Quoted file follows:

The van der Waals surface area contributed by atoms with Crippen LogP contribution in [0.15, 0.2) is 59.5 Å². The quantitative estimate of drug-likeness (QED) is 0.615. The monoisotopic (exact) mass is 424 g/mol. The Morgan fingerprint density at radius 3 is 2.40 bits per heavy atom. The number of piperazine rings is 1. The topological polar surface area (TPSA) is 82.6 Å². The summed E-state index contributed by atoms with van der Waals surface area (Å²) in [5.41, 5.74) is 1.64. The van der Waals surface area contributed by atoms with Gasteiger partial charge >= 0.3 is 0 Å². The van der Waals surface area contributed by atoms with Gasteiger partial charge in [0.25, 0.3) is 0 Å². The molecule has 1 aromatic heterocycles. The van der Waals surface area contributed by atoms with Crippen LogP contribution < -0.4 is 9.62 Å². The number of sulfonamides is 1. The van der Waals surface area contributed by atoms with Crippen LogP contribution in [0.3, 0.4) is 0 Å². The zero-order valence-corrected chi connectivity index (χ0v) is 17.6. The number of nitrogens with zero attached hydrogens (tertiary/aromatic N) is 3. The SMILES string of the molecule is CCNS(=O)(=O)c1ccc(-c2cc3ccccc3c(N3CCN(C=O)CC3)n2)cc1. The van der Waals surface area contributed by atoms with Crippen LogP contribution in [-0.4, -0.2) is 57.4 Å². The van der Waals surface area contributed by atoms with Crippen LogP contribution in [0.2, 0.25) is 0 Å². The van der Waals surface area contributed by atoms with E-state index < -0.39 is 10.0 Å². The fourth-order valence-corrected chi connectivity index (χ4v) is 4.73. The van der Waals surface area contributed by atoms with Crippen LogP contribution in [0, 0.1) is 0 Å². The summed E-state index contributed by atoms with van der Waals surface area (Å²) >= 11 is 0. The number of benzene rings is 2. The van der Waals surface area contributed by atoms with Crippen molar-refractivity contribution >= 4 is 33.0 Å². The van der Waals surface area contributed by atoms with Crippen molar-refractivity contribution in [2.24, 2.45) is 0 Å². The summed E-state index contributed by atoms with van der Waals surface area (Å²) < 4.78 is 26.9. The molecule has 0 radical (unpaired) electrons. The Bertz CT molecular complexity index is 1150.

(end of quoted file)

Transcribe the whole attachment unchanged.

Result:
The van der Waals surface area contributed by atoms with Crippen LogP contribution in [0.15, 0.2) is 59.5 Å². The quantitative estimate of drug-likeness (QED) is 0.615. The monoisotopic (exact) mass is 424 g/mol. The Morgan fingerprint density at radius 3 is 2.40 bits per heavy atom. The number of piperazine rings is 1. The topological polar surface area (TPSA) is 82.6 Å². The summed E-state index contributed by atoms with van der Waals surface area (Å²) in [5.41, 5.74) is 1.64. The van der Waals surface area contributed by atoms with Gasteiger partial charge >= 0.3 is 0 Å². The van der Waals surface area contributed by atoms with Gasteiger partial charge in [0.25, 0.3) is 0 Å². The molecule has 1 aromatic heterocycles. The van der Waals surface area contributed by atoms with Crippen LogP contribution < -0.4 is 9.62 Å². The number of sulfonamides is 1. The van der Waals surface area contributed by atoms with Crippen LogP contribution in [0.3, 0.4) is 0 Å². The zero-order valence-corrected chi connectivity index (χ0v) is 17.6. The number of nitrogens with zero attached hydrogens (tertiary/aromatic N) is 3. The SMILES string of the molecule is CCNS(=O)(=O)c1ccc(-c2cc3ccccc3c(N3CCN(C=O)CC3)n2)cc1. The van der Waals surface area contributed by atoms with Crippen LogP contribution in [-0.4, -0.2) is 57.4 Å². The van der Waals surface area contributed by atoms with Crippen LogP contribution in [0.2, 0.25) is 0 Å². The van der Waals surface area contributed by atoms with E-state index < -0.39 is 10.0 Å². The fourth-order valence-corrected chi connectivity index (χ4v) is 4.73. The van der Waals surface area contributed by atoms with Crippen LogP contribution in [0, 0.1) is 0 Å². The summed E-state index contributed by atoms with van der Waals surface area (Å²) >= 11 is 0. The number of benzene rings is 2. The van der Waals surface area contributed by atoms with Crippen molar-refractivity contribution >= 4 is 33.0 Å². The van der Waals surface area contributed by atoms with Crippen molar-refractivity contribution in [2.24, 2.45) is 0 Å². The summed E-state index contributed by atoms with van der Waals surface area (Å²) < 4.78 is 26.9. The molecule has 0 radical (unpaired) electrons. The Bertz CT molecular complexity index is 1150.